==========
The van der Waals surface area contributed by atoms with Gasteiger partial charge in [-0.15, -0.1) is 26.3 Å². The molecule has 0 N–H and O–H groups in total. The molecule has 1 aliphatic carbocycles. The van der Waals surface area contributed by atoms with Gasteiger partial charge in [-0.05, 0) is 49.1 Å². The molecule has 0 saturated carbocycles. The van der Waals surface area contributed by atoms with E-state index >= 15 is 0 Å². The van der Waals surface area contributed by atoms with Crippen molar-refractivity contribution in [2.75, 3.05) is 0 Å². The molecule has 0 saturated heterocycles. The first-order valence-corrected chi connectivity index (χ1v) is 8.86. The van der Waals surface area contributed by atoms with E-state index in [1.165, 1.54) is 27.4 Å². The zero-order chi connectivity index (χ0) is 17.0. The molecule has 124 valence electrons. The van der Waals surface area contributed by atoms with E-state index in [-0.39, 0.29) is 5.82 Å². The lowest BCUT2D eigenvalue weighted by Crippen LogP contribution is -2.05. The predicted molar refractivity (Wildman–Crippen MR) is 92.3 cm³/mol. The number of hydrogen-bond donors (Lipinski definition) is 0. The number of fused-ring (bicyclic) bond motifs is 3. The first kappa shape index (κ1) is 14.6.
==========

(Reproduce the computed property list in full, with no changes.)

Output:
The van der Waals surface area contributed by atoms with Gasteiger partial charge in [-0.15, -0.1) is 26.3 Å². The molecule has 0 N–H and O–H groups in total. The molecule has 1 aliphatic carbocycles. The van der Waals surface area contributed by atoms with Gasteiger partial charge in [-0.05, 0) is 49.1 Å². The molecule has 0 saturated carbocycles. The van der Waals surface area contributed by atoms with E-state index >= 15 is 0 Å². The van der Waals surface area contributed by atoms with Crippen molar-refractivity contribution in [2.75, 3.05) is 0 Å². The molecule has 0 saturated heterocycles. The first-order valence-corrected chi connectivity index (χ1v) is 8.86. The van der Waals surface area contributed by atoms with E-state index in [1.165, 1.54) is 27.4 Å². The zero-order chi connectivity index (χ0) is 17.0. The molecule has 124 valence electrons. The van der Waals surface area contributed by atoms with E-state index in [-0.39, 0.29) is 5.82 Å². The lowest BCUT2D eigenvalue weighted by Crippen LogP contribution is -2.05. The predicted molar refractivity (Wildman–Crippen MR) is 92.3 cm³/mol. The number of hydrogen-bond donors (Lipinski definition) is 0. The number of fused-ring (bicyclic) bond motifs is 3. The first kappa shape index (κ1) is 14.6.